Some shows come to us on a clear wave of passion and enthusiasm. Others arrive as the result of extensive product-testing and marketing. And then there’s Agony Uncles, which looks like the winner of a competition to come up with the cheapest possible programming alternative to running a photo of Tony Jones for half an hour.
Ordinarily that wouldn’t be a problem, what with comedy often thriving under conditions where “cheap and shoddy” would be a compliment. But despite a tagline of “When you have absolutely no-one else to turn to” and an on-line description of “Confessional. Illuminating. Inappropriate. Wrong.” Agony Uncles isn’t really a comedy. What it is, is EXACTLY what it looks like: a bunch of male actors and comedians mostly in their 20s and 30s giving out advice about women and relationships.
See, from the aforementioned publicity we thought they’d be playing characters – or maybe just exaggerated versions of themselves – telling funny stories and giving over-the-top and just plain bad advice to comedic effect. No. These guys are giving the kind of vague, bland “honest” advice you’d expect to hear from guys down the pub. And like guys down the pub, their advice is not that interesting when you’re sober and utterly useless once you’re drunk.
Just to give you the gist from tonight’s episode, it seems that opening up emotionally to a woman early on is bad. Pick-up lines are lame, but they often work. Women are attracted to the pheromones of a male, and also money and power (if you’re John Elliot). The supermarket is a good place to pick up. A woman’s relationship with her father is an important guide to how she’ll be with a man. Women over 35 who’ve never married you should avoid. Also avoid psychos, but the sex can be great. Married guys are bang up for gay sex. Crack onto the hot girl’s ugly friend to make her jealous. Wingmen are really handy, unless they aren’t. It’s more masculine to call a girl than text. Landlines were bad for romantic calls because you’d always get their dad. John Elliot won’t date people from the Labor Party. Okay, that last one was kinda good.
Whether you find this stuff useful or not, it’s not really all that funny. Nor, about seventy percent of the time, is it trying to be, which makes the various promotional activities around this show feel a little like the ABC was handed an utterly pointless turd – and let’s be honest, this show has no point whatsoever unless you’re either a rabid Lawrence Mooney fan (he had an anecdote that was a firm highlight) or a fifteen year-old boy craving the kind of cliched advice that turns out to be completely crap in real life – and desperately tried to come up with an angle to lure people in for at least the first week.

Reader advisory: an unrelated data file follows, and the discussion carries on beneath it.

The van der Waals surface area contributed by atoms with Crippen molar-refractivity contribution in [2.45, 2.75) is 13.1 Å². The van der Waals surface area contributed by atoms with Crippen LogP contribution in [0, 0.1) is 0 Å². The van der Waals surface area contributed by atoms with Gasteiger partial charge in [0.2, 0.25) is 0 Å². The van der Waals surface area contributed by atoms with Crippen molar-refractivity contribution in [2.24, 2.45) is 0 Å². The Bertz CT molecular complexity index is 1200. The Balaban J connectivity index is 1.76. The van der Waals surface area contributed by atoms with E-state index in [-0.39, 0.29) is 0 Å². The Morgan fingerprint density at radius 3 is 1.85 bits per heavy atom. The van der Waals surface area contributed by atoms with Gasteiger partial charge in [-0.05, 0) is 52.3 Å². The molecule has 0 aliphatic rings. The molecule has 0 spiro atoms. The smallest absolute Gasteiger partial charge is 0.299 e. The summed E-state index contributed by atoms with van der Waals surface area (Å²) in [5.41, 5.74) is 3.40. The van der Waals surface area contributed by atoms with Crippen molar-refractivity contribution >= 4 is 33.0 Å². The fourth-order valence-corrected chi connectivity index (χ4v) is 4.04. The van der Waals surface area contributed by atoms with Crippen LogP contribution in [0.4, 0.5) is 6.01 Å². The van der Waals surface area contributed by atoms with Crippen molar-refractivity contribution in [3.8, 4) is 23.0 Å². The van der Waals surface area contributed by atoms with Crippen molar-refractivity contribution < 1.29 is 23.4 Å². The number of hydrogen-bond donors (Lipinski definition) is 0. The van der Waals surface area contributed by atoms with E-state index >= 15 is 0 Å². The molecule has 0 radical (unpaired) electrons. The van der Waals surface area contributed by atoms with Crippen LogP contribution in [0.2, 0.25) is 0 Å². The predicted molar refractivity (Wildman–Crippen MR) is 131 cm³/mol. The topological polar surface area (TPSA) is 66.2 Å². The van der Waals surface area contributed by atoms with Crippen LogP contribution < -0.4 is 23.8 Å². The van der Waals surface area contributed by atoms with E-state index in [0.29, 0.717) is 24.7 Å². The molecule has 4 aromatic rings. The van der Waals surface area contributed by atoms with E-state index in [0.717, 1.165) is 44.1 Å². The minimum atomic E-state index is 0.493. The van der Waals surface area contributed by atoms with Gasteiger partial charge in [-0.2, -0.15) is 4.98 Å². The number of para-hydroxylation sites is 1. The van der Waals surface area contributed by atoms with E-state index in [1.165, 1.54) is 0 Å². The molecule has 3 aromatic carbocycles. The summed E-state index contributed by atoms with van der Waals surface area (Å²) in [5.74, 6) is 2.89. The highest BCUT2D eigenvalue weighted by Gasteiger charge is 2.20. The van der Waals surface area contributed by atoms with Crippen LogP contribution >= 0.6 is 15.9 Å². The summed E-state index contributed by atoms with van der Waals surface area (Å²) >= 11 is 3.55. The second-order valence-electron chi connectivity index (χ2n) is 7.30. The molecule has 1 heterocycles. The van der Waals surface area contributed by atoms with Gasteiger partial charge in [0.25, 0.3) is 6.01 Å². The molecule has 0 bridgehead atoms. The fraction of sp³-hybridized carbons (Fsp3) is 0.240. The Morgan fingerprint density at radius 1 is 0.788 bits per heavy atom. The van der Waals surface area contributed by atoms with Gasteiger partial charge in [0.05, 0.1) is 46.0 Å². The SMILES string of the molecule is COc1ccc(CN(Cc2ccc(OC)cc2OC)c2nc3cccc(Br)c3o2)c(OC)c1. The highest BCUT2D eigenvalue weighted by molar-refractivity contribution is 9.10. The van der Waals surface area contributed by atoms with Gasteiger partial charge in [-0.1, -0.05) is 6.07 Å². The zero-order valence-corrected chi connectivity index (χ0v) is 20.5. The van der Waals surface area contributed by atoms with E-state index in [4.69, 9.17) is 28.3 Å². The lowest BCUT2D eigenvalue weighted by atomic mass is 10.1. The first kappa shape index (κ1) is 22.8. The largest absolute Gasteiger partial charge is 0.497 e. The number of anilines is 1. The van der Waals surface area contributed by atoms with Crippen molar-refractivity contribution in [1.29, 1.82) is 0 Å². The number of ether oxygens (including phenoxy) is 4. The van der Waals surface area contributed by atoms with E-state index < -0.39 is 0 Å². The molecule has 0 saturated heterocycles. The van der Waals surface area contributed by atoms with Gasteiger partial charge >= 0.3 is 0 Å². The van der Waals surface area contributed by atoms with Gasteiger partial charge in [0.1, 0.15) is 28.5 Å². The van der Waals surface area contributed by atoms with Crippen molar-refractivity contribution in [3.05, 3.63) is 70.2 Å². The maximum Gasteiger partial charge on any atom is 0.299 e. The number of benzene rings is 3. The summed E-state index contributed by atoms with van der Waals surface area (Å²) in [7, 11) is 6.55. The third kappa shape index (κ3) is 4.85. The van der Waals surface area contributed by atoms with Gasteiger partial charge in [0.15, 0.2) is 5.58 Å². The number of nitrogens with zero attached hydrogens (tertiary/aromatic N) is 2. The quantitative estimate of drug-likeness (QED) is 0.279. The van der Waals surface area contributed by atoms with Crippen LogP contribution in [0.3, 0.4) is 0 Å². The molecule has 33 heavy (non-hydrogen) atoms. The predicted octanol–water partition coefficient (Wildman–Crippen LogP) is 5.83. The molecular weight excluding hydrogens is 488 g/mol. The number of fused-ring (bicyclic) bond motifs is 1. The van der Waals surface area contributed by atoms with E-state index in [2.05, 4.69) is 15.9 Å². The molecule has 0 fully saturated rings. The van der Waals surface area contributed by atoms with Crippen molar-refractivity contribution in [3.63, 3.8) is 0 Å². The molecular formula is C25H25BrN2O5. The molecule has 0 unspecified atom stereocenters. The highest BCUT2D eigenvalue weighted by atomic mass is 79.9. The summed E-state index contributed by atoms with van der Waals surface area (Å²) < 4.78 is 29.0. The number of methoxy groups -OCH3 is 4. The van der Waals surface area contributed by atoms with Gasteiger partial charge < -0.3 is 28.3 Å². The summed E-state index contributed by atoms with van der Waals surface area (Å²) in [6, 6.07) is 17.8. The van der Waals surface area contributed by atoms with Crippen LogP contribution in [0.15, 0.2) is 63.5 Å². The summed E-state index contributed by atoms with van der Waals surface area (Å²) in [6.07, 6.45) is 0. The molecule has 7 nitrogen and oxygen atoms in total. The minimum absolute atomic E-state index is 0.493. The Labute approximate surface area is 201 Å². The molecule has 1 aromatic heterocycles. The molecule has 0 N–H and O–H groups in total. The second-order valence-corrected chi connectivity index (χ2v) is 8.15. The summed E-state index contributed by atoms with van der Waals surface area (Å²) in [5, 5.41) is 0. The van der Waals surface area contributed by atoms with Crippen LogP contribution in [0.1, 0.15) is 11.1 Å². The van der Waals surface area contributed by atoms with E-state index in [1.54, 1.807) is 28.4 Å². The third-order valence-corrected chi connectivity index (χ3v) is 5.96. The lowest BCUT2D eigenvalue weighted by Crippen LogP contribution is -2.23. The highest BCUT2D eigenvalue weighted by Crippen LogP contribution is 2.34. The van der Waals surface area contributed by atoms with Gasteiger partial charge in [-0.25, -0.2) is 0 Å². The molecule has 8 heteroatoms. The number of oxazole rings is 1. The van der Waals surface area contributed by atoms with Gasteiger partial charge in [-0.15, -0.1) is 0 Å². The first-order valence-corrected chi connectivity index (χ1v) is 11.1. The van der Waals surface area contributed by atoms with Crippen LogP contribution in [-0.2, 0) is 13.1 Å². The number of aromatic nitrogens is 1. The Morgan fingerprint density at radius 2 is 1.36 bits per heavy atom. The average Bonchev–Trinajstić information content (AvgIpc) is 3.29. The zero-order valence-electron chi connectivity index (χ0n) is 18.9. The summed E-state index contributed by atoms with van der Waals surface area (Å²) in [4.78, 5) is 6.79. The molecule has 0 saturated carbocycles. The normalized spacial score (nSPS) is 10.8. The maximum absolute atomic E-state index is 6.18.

Part of the problem is that most of these guys don’t do relationship comedy, so while a handful of the anecdotes are pretty funny, the bulk of this material is presented like it’s actually interesting on its own merits. Remember, this is a show that seems to think you need to be told that unmarried women over 35 are undatable and that texting a girl you like makes you less of a man.
A bigger part of the problem is that nobody in their right mind wants to hear a guy like Josh Lawson or Brett Tucker talk about how hard it is to pick up. These guys are movie stars and comedians and to be honest they’re all pretty easy on the eye; when it comes to meeting women (or men) none of these guys are on struggle street.
(ironically, creator and voice-over man Adam Zwar actually does have the comedy persona to make this “it’s hard out there” material work. Yet apart from some frankly mystifying shots of him at the start of episode one – seemingly taken from various earlier projects – he doesn’t appear on camera. And as a voice-over man he’s a great writer.)
But this show’s biggest problem is that, the occasional funny story aside, the actual advice here is the same old tired sexist junk everyone over the age of sixteen already knows. That’s not to say the “facts” they’re handing out aren’t actually applicable in the real world. But if you’re going to make a television show based around information on the level of “treat ’em mean, keep ’em keen”, you can’t simply present these insights as surprising and new. They’re not. Again, they could be an accurate reflection of the way things are between men and women, but if you’re going to trot out cliches and pass them off as entertainment you really have to add something new to the mix. This show doesn’t.
So there’s nothing new here, and what is here is nothing more than a bunch of Zwar’s mates talking to camera, intercut with old stock footage of men and women doing average things. Maybe if they were saying insanely entertaining things this would be a worthwhile half hour. Instead they’re just coming up with the kind of tripe you’d get from a “men’s columnist” in a Sunday tabloid. Occasionally smug, generally pointless, often annoying, sometimes insulting and in at least two cases a great way to make a formerly likable comedian seem like a bit of a tool, Agony Uncles is no help to anyone.